Together with Vittoria, who is cruel, vulgar, simply charming, by turns kind, scary, generous and needy, he meets his “children” – the grown-up children of Margherita (Suzy Del Giudice), a grown-up neighbor, who was also her late husband. Love of Vittoria’s life. They are Corrado (Giuseppe Brunetti), a bit of a curmudgeon; Tonino (Gianluca Spagnoli), a little sensitive; and the beautiful Julana (Maria Vera Ratti), engaged to Tonino’s friend Roberto (Giovanni Buselli), an attractive young Catholic intellectual who, like Giovanna’s father, has left Pascone and transferred to the academy. But life there is portrayed in a way that contrasts too starkly with his more dignified existence up the hill, rich and warm and messy, more spiritual and attractively dangerous than honest and intellectual. There is also gelato.
All of these characters are mixed up in an intersecting family drama, and it might be a spoiler to explain further. Much of the story revolves around the ownership and provenance of the platinum bracelet—it moves through trust and betrayal. Women are at the heart of the story; most of the men, by contrast, are portrayed as shallow, immature, and generally evil or pathetic; Even their pain seems pointless.
Since we know that Giovanna was born in 1979 and is 12 years old when the book begins, we can understand that it was written in the 1990s, but Ferrante does not indicate any cultural markers. (In the series’ compressed chronology, we meet him around age 15, which gives things a different flavor.) Director Edoardo De Angelis and his team cleverly fill in the writer’s blanks, if at times too stylistic. comment omitted. (For example, he writes that Giovanna sometimes plays loud music and dances, but here she is an avid break dancer.)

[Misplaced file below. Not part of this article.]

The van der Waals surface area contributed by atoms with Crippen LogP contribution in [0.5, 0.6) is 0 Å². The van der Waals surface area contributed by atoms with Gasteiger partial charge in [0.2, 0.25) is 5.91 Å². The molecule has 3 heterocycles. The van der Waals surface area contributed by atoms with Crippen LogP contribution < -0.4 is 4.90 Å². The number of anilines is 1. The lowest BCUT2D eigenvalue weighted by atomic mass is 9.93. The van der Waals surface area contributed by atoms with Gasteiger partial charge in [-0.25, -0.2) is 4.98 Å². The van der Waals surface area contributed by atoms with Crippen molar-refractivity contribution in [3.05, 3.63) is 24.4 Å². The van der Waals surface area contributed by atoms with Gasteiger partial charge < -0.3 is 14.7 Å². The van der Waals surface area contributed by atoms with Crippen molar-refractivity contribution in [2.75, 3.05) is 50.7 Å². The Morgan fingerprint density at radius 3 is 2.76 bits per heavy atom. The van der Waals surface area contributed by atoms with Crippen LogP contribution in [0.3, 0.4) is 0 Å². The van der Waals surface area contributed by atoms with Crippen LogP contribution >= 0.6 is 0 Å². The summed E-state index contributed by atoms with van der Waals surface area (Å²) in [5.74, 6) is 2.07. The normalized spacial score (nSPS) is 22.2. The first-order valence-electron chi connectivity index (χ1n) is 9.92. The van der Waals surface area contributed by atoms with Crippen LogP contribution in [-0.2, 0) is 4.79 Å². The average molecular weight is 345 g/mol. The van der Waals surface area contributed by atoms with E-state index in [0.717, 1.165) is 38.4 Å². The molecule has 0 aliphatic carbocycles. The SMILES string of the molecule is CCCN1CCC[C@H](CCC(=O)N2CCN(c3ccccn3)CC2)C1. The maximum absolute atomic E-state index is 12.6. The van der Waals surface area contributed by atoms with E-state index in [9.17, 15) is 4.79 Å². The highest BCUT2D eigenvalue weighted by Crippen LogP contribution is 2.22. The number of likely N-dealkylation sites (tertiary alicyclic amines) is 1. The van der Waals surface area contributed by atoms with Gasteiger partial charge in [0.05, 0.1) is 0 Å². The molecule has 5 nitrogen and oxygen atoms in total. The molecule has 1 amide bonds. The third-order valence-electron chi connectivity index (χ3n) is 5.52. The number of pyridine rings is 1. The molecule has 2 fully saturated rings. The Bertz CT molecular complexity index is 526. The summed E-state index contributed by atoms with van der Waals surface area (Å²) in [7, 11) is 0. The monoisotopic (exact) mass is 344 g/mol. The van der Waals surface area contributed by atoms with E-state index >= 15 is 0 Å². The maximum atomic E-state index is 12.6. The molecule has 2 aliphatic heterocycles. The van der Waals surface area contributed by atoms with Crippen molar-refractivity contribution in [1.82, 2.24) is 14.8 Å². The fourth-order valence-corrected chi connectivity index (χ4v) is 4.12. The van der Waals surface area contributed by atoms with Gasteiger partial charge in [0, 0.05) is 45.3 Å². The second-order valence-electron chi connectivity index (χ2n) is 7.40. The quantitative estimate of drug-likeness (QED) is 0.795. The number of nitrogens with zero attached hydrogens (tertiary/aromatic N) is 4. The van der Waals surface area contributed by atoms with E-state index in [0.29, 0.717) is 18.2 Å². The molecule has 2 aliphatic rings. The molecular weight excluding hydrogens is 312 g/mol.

Beautiful details, musical numbers and colorful backdrops are added, including a trip to a rock club and a Communist Party carnival scene (slightly violent to remind us we’re in crazy Naples). ) – mainly to make the book that was talked about and thought about come true. La Casa del Portuale, a monument of brutalist architecture, joined the church. There, the sea and Mount Vesuvius can be seen again and again in the distance. The series also presents Giovanna with a Vespa, which symbolizes her growing freedom more effectively than public transportation, and looks great on screen.
The novel poignantly shows how adolescence changes its view of the world and people as it experiences self-doubt, self-absorption, self-enactment, and new experiences. Even when something doesn’t happen, Giovanna’s evolving thoughts, understandings, and misunderstandings about what’s happening are difficult to translate on screen, ambiguous, and not entirely consistent with the series. This is especially challenging for Marengo because Giovanna is a soft-spoken, poker-faced character. (Unlike Vittoria, who wears everything on her face.) That’s not to say that her performance is emotionally ambiguous or lacks interest of its own. In fact, it’s worth a spin on its own.
Adult Liars is now available to stream on Netflix.